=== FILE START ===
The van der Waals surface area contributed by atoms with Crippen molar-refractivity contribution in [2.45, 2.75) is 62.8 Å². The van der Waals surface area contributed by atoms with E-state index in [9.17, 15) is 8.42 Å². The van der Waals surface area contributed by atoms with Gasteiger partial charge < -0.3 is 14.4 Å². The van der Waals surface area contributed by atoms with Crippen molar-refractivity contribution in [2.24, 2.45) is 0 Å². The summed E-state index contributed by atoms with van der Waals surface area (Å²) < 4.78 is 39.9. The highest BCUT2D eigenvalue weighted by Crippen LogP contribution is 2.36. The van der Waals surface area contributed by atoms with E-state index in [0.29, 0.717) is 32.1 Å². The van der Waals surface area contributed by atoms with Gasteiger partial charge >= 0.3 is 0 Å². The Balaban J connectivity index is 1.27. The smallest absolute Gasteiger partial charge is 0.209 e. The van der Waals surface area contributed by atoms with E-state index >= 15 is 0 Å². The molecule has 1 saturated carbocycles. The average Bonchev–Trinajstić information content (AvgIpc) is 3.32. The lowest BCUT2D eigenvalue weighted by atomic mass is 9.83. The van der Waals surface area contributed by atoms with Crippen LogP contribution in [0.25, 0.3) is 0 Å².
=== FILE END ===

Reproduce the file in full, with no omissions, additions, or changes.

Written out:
The van der Waals surface area contributed by atoms with Crippen molar-refractivity contribution in [2.45, 2.75) is 62.8 Å². The van der Waals surface area contributed by atoms with E-state index in [9.17, 15) is 8.42 Å². The van der Waals surface area contributed by atoms with Gasteiger partial charge < -0.3 is 14.4 Å². The van der Waals surface area contributed by atoms with Crippen molar-refractivity contribution in [2.24, 2.45) is 0 Å². The summed E-state index contributed by atoms with van der Waals surface area (Å²) < 4.78 is 39.9. The highest BCUT2D eigenvalue weighted by Crippen LogP contribution is 2.36. The van der Waals surface area contributed by atoms with E-state index in [0.29, 0.717) is 32.1 Å². The van der Waals surface area contributed by atoms with Gasteiger partial charge >= 0.3 is 0 Å². The Balaban J connectivity index is 1.27. The smallest absolute Gasteiger partial charge is 0.209 e. The van der Waals surface area contributed by atoms with E-state index >= 15 is 0 Å². The molecule has 1 saturated carbocycles. The average Bonchev–Trinajstić information content (AvgIpc) is 3.32. The lowest BCUT2D eigenvalue weighted by atomic mass is 9.83. The van der Waals surface area contributed by atoms with Crippen LogP contribution in [0.25, 0.3) is 0 Å².